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Manpower shortage of community pharmacists worries professionals

Ray Ozolua, a professor at the department of Pharmacology and Toxicology, University of Benin (UNIBEN), has decried the yawning gap of available community pharmacists in the country, saying that not more than 220 local government areas out of 774 have at least a community pharmacist.

Ozolua, who delivered a keynote address at the 2021 annual summit of the Association of Community Pharmacists of Nigeria (ACPN) in Benin City, said the figure of registered pharmacists, both dead and alive, stands at 28,500 as at December 31, 2020.

The don said in Nigeria it is one pharmacist to 13,000 as against the World Health Organisation’s (WHO) recommendation of one pharmacist to 2,000 population.

As a result, he said inadequate professionals in the health sector has led to poor healthcare delivery, avoidable disabilities and deaths, and encroachment in another profession’s territory.

“Nigeria is poor in health indices and some of the health sector challenges are unavailable and inaccessible healthcare system, out-of-pocket expenditures and shortage of healthcare providers,” Ozolua said.

Read also: Shortage of community pharmacists worries professionals

In his keynote lecture titled, “The expanding roles of community pharmacists in primary healthcare,” he said community pharmacists are stakeholders in healthcare and must expand their roles to include components of primary healthcare centre.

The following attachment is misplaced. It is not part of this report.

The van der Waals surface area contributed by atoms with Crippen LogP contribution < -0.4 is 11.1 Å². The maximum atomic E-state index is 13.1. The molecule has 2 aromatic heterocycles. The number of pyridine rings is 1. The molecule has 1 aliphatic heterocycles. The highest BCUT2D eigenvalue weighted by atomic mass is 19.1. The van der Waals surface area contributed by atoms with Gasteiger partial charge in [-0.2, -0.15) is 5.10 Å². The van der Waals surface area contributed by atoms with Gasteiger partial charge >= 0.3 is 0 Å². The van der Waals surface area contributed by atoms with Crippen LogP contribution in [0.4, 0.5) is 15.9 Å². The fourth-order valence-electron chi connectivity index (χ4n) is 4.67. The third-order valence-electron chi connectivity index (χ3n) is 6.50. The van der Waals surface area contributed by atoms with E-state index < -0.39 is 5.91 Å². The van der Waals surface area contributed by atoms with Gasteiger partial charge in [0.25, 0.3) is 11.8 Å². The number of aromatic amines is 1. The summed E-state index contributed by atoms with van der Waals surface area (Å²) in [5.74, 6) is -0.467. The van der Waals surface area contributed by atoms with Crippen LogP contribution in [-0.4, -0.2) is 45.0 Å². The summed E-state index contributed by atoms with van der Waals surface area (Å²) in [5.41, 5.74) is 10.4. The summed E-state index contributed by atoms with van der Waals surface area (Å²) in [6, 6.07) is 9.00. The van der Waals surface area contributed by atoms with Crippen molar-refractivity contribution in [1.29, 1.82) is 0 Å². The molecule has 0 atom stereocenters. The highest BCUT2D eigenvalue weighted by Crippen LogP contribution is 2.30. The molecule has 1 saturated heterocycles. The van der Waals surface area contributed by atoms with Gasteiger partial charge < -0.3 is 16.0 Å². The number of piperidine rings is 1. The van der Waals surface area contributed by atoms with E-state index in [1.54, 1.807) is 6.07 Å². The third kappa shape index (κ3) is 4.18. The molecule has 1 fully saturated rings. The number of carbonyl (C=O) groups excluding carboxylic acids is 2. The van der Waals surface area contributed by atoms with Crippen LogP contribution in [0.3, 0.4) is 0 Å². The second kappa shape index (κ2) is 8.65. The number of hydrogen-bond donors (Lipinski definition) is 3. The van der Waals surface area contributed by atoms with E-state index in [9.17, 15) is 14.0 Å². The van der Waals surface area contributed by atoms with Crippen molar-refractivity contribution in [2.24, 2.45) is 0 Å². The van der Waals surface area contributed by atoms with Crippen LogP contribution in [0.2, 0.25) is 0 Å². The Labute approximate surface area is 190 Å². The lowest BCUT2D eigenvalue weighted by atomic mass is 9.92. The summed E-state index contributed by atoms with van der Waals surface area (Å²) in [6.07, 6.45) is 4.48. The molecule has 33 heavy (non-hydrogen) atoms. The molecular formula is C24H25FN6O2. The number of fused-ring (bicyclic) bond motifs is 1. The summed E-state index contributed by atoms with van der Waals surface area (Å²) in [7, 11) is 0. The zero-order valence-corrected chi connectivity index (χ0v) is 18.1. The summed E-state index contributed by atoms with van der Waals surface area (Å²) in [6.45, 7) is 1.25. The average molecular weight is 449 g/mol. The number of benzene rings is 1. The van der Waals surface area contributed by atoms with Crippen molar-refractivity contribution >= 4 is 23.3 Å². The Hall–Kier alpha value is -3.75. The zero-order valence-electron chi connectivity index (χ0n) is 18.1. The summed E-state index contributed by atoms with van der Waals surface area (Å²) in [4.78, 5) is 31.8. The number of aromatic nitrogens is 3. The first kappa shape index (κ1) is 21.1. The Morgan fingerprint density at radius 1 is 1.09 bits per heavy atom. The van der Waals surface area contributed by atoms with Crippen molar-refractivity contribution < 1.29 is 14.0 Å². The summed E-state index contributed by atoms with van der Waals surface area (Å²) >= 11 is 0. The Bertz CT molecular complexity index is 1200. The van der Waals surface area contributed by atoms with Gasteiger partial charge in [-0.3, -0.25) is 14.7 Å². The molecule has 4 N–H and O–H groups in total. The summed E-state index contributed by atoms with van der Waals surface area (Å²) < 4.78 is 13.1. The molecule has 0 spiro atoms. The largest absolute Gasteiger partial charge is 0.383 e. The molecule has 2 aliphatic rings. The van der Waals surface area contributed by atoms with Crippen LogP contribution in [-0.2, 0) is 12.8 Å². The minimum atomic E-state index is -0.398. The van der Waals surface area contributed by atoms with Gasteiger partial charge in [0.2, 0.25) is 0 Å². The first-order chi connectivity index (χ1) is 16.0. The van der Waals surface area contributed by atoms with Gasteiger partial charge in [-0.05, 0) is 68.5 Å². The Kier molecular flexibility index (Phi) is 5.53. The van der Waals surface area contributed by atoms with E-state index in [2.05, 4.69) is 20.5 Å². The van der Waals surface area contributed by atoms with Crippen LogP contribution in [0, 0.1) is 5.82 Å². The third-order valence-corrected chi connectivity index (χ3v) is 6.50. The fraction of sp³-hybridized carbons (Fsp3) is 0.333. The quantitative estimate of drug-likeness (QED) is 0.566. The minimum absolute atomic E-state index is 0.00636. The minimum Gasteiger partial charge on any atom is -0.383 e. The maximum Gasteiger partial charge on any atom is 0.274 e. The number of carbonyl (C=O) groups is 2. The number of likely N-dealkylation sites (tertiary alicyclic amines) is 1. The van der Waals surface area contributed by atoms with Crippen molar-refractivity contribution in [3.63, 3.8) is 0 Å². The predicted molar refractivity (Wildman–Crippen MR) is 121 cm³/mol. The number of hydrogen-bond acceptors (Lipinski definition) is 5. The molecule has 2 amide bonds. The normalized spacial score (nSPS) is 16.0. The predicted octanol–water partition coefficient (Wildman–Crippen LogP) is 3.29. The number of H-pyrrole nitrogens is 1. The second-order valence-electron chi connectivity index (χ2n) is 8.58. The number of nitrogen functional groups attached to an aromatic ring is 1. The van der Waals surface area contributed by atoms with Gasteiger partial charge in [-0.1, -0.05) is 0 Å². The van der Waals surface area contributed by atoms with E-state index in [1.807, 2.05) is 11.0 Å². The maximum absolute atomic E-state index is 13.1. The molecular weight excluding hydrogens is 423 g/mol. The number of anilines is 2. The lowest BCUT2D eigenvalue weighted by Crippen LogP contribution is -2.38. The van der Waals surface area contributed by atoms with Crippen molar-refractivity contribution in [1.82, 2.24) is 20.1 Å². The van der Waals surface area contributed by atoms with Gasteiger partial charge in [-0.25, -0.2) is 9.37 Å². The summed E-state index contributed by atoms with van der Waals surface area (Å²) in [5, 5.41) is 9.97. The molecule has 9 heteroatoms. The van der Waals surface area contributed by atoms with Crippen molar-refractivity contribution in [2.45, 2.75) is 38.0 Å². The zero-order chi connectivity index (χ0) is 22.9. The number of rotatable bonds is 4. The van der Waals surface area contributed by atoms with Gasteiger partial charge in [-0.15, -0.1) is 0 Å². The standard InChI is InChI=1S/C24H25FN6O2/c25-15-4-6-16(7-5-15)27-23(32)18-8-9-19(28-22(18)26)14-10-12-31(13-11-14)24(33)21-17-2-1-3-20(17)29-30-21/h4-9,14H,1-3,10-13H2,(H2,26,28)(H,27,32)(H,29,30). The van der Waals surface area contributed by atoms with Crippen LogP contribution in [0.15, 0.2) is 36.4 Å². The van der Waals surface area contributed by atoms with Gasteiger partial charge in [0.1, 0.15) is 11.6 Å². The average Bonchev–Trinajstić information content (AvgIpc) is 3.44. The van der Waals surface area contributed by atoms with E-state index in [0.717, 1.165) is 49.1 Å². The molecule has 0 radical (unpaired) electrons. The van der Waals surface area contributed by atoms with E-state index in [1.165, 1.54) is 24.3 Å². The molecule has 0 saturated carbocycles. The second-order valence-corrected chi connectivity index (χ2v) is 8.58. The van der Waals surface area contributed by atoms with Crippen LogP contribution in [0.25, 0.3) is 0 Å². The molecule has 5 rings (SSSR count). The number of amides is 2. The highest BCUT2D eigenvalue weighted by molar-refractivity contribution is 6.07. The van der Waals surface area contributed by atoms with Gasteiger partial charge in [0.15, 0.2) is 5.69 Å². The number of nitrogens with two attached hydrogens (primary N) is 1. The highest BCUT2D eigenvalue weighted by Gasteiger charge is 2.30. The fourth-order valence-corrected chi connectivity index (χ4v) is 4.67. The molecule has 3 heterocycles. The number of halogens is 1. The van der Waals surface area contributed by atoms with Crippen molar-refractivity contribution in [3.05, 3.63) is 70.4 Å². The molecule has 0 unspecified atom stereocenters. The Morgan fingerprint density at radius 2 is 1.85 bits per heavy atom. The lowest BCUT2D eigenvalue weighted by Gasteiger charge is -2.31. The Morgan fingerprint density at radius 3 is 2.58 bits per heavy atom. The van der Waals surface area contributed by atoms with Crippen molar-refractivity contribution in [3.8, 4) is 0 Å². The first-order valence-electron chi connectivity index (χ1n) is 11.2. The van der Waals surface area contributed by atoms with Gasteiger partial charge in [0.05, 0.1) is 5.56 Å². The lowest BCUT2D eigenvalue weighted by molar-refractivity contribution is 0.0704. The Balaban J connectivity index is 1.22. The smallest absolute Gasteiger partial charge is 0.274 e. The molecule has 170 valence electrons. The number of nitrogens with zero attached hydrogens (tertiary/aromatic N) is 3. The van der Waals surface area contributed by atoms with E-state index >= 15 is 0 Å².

The university teacher stressed that community pharmacists are the health professionals most accessible to the public and should be recognised as primary healthcare providers.

Samuel Adekola, national chairman of the Association of Community Pharmacists of Nigeria (ACPN), on his part, said Nigeria has limited numbers of pharmacists due to poor remuneration and little or no support from those in authorities which has led to brain drain of the practitioners.

Earlier, Duke Otite, Edo State chairman of the association appealed to the state government to be included in the governments’ healthcare plan through the Edo Health Insurance Scheme and Primary Healthcare participation which are key components of Universal Health Coverage.

Also speaking, Permanent Secretary of Edo State ministry of health, Osamwonyi Irowa, who was represented by Osa-Afe Onome, director of pharmaceutical services of the ministry, made a case for community pharmacists to be co-opted into the primary healthcare considering the roles they played in providing protective measures during the outbreak of Covid-19.

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